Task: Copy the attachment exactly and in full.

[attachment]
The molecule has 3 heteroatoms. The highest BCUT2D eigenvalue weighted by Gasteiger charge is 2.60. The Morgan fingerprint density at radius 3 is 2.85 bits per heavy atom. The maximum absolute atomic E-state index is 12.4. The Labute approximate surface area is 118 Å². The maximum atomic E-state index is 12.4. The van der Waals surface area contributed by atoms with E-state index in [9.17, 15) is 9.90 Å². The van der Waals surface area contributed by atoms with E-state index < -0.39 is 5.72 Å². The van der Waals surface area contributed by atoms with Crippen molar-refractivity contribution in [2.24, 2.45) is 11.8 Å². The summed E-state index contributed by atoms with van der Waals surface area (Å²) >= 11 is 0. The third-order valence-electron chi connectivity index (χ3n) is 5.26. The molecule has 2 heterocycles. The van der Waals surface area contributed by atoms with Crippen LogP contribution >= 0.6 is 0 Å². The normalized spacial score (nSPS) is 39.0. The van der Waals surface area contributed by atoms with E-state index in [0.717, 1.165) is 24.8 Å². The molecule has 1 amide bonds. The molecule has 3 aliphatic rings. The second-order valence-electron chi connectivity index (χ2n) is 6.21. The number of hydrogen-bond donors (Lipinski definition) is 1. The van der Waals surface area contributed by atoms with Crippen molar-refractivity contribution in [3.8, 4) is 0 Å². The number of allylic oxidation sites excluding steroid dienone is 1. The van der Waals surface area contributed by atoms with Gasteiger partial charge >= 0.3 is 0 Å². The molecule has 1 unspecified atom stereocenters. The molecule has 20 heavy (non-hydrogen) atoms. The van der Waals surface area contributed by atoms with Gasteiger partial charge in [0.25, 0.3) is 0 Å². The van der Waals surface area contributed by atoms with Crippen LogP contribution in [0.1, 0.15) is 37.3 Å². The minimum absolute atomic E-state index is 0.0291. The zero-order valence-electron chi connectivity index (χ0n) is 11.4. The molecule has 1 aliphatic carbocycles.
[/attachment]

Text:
The molecule has 3 heteroatoms. The highest BCUT2D eigenvalue weighted by Gasteiger charge is 2.60. The Morgan fingerprint density at radius 3 is 2.85 bits per heavy atom. The maximum absolute atomic E-state index is 12.4. The Labute approximate surface area is 118 Å². The maximum atomic E-state index is 12.4. The van der Waals surface area contributed by atoms with E-state index in [9.17, 15) is 9.90 Å². The van der Waals surface area contributed by atoms with E-state index < -0.39 is 5.72 Å². The van der Waals surface area contributed by atoms with Crippen molar-refractivity contribution in [2.24, 2.45) is 11.8 Å². The summed E-state index contributed by atoms with van der Waals surface area (Å²) >= 11 is 0. The third-order valence-electron chi connectivity index (χ3n) is 5.26. The molecule has 2 heterocycles. The van der Waals surface area contributed by atoms with Crippen LogP contribution >= 0.6 is 0 Å². The normalized spacial score (nSPS) is 39.0. The van der Waals surface area contributed by atoms with E-state index in [0.717, 1.165) is 24.8 Å². The molecule has 1 amide bonds. The molecule has 3 aliphatic rings. The second-order valence-electron chi connectivity index (χ2n) is 6.21. The number of hydrogen-bond donors (Lipinski definition) is 1. The van der Waals surface area contributed by atoms with Crippen molar-refractivity contribution in [3.8, 4) is 0 Å². The number of allylic oxidation sites excluding steroid dienone is 1. The van der Waals surface area contributed by atoms with Gasteiger partial charge >= 0.3 is 0 Å². The molecule has 1 unspecified atom stereocenters. The molecule has 20 heavy (non-hydrogen) atoms. The van der Waals surface area contributed by atoms with Gasteiger partial charge in [0.25, 0.3) is 0 Å². The van der Waals surface area contributed by atoms with Crippen LogP contribution in [0.1, 0.15) is 37.3 Å². The minimum absolute atomic E-state index is 0.0291. The zero-order valence-electron chi connectivity index (χ0n) is 11.4. The molecule has 1 aliphatic carbocycles.